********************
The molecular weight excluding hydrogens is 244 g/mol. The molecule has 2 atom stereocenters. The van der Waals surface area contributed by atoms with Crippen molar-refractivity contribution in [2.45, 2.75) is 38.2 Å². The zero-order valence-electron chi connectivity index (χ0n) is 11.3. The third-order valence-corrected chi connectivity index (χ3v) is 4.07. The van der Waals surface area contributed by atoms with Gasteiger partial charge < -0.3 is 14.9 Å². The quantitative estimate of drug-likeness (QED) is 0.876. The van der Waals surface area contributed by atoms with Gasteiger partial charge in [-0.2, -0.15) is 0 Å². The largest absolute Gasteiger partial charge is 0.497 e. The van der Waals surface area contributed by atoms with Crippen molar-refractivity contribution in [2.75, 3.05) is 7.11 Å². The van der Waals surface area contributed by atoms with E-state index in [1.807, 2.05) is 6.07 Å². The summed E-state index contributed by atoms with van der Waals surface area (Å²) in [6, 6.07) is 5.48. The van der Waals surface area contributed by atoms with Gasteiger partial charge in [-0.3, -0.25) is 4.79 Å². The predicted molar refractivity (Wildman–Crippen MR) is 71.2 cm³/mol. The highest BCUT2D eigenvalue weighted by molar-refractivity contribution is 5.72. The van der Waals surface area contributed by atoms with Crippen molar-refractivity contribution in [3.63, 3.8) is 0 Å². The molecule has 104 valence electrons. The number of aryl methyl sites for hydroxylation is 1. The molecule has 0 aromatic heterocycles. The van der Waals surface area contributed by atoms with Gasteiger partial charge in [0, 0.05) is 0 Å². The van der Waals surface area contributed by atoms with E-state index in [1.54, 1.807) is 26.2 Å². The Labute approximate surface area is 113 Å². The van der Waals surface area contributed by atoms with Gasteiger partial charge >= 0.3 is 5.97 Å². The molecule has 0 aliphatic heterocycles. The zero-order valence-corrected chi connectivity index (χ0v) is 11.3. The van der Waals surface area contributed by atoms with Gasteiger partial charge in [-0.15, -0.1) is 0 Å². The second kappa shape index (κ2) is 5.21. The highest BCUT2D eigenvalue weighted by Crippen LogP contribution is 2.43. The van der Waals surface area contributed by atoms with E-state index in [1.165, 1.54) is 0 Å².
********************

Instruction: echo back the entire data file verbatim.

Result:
The molecular weight excluding hydrogens is 244 g/mol. The molecule has 2 atom stereocenters. The van der Waals surface area contributed by atoms with Crippen molar-refractivity contribution in [2.45, 2.75) is 38.2 Å². The zero-order valence-electron chi connectivity index (χ0n) is 11.3. The third-order valence-corrected chi connectivity index (χ3v) is 4.07. The van der Waals surface area contributed by atoms with Gasteiger partial charge < -0.3 is 14.9 Å². The quantitative estimate of drug-likeness (QED) is 0.876. The van der Waals surface area contributed by atoms with Gasteiger partial charge in [-0.2, -0.15) is 0 Å². The largest absolute Gasteiger partial charge is 0.497 e. The van der Waals surface area contributed by atoms with Crippen molar-refractivity contribution in [2.75, 3.05) is 7.11 Å². The van der Waals surface area contributed by atoms with E-state index in [1.807, 2.05) is 6.07 Å². The summed E-state index contributed by atoms with van der Waals surface area (Å²) in [6, 6.07) is 5.48. The van der Waals surface area contributed by atoms with Gasteiger partial charge in [-0.3, -0.25) is 4.79 Å². The predicted molar refractivity (Wildman–Crippen MR) is 71.2 cm³/mol. The highest BCUT2D eigenvalue weighted by molar-refractivity contribution is 5.72. The van der Waals surface area contributed by atoms with Crippen molar-refractivity contribution in [3.63, 3.8) is 0 Å². The molecule has 104 valence electrons. The number of aryl methyl sites for hydroxylation is 1. The molecule has 0 aromatic heterocycles. The van der Waals surface area contributed by atoms with Gasteiger partial charge in [0, 0.05) is 0 Å². The van der Waals surface area contributed by atoms with E-state index in [1.54, 1.807) is 26.2 Å². The Labute approximate surface area is 113 Å². The van der Waals surface area contributed by atoms with Gasteiger partial charge >= 0.3 is 5.97 Å². The molecule has 0 aliphatic heterocycles. The zero-order valence-corrected chi connectivity index (χ0v) is 11.3. The van der Waals surface area contributed by atoms with Gasteiger partial charge in [-0.15, -0.1) is 0 Å². The second kappa shape index (κ2) is 5.21. The highest BCUT2D eigenvalue weighted by Crippen LogP contribution is 2.43. The van der Waals surface area contributed by atoms with E-state index in [1.165, 1.54) is 0 Å².